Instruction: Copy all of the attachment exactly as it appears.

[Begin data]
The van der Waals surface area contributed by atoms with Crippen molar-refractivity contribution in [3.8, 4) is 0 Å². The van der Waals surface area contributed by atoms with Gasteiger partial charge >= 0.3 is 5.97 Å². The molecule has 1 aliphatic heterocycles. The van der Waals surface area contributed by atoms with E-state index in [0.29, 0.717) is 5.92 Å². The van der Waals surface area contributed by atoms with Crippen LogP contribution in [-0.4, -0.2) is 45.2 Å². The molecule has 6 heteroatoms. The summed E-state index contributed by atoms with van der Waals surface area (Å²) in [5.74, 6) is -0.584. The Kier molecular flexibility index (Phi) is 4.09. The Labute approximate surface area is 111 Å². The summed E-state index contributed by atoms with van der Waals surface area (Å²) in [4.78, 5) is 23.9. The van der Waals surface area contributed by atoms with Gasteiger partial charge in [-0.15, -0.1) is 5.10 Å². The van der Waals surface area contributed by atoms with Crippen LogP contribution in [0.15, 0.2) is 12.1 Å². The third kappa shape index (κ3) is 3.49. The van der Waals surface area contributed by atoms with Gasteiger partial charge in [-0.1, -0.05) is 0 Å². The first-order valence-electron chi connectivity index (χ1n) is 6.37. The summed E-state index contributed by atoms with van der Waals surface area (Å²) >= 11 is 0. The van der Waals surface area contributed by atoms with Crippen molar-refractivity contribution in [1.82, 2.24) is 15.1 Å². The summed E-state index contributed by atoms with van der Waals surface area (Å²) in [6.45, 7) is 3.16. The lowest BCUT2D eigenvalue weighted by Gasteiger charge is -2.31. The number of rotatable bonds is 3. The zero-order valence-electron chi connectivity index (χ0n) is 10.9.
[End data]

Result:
The van der Waals surface area contributed by atoms with Crippen molar-refractivity contribution in [3.8, 4) is 0 Å². The van der Waals surface area contributed by atoms with Gasteiger partial charge >= 0.3 is 5.97 Å². The molecule has 1 aliphatic heterocycles. The van der Waals surface area contributed by atoms with E-state index in [0.29, 0.717) is 5.92 Å². The van der Waals surface area contributed by atoms with Crippen LogP contribution in [-0.4, -0.2) is 45.2 Å². The molecule has 6 heteroatoms. The summed E-state index contributed by atoms with van der Waals surface area (Å²) in [5.74, 6) is -0.584. The Kier molecular flexibility index (Phi) is 4.09. The Labute approximate surface area is 111 Å². The summed E-state index contributed by atoms with van der Waals surface area (Å²) in [4.78, 5) is 23.9. The van der Waals surface area contributed by atoms with Gasteiger partial charge in [-0.15, -0.1) is 5.10 Å². The van der Waals surface area contributed by atoms with Crippen LogP contribution in [0.15, 0.2) is 12.1 Å². The third kappa shape index (κ3) is 3.49. The van der Waals surface area contributed by atoms with Gasteiger partial charge in [-0.1, -0.05) is 0 Å². The first-order valence-electron chi connectivity index (χ1n) is 6.37. The summed E-state index contributed by atoms with van der Waals surface area (Å²) >= 11 is 0. The van der Waals surface area contributed by atoms with Crippen molar-refractivity contribution in [1.82, 2.24) is 15.1 Å². The summed E-state index contributed by atoms with van der Waals surface area (Å²) in [6.45, 7) is 3.16. The lowest BCUT2D eigenvalue weighted by Gasteiger charge is -2.31. The number of rotatable bonds is 3. The zero-order valence-electron chi connectivity index (χ0n) is 10.9.